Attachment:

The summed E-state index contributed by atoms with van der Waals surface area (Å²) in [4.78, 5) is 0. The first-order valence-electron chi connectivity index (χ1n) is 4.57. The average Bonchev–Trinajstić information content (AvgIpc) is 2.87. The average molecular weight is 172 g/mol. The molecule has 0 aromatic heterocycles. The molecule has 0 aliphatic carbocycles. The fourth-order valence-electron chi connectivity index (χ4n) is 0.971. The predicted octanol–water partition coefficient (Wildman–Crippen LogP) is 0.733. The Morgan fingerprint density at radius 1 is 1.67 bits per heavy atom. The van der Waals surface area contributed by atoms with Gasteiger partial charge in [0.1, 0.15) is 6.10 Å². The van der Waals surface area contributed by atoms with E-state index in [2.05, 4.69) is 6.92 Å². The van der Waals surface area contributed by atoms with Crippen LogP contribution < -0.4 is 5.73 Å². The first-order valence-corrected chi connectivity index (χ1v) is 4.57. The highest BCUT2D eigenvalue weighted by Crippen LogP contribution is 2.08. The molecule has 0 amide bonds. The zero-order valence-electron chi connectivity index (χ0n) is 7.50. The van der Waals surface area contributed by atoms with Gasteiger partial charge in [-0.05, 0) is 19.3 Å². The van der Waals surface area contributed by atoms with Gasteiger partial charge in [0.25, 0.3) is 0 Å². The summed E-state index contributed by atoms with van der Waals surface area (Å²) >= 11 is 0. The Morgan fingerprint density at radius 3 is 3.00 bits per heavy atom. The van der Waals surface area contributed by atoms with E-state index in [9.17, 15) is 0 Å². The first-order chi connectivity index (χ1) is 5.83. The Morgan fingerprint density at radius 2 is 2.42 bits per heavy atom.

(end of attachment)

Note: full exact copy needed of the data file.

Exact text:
The summed E-state index contributed by atoms with van der Waals surface area (Å²) in [4.78, 5) is 0. The first-order valence-electron chi connectivity index (χ1n) is 4.57. The average Bonchev–Trinajstić information content (AvgIpc) is 2.87. The average molecular weight is 172 g/mol. The molecule has 0 aromatic heterocycles. The molecule has 0 aliphatic carbocycles. The fourth-order valence-electron chi connectivity index (χ4n) is 0.971. The predicted octanol–water partition coefficient (Wildman–Crippen LogP) is 0.733. The Morgan fingerprint density at radius 1 is 1.67 bits per heavy atom. The van der Waals surface area contributed by atoms with Gasteiger partial charge in [0.1, 0.15) is 6.10 Å². The van der Waals surface area contributed by atoms with E-state index in [2.05, 4.69) is 6.92 Å². The van der Waals surface area contributed by atoms with Crippen LogP contribution < -0.4 is 5.73 Å². The first-order valence-corrected chi connectivity index (χ1v) is 4.57. The highest BCUT2D eigenvalue weighted by Crippen LogP contribution is 2.08. The molecule has 0 amide bonds. The zero-order valence-electron chi connectivity index (χ0n) is 7.50. The van der Waals surface area contributed by atoms with Gasteiger partial charge in [-0.05, 0) is 19.3 Å². The van der Waals surface area contributed by atoms with Gasteiger partial charge in [0.25, 0.3) is 0 Å². The summed E-state index contributed by atoms with van der Waals surface area (Å²) >= 11 is 0. The Morgan fingerprint density at radius 3 is 3.00 bits per heavy atom. The van der Waals surface area contributed by atoms with E-state index in [9.17, 15) is 0 Å². The first-order chi connectivity index (χ1) is 5.83. The Morgan fingerprint density at radius 2 is 2.42 bits per heavy atom.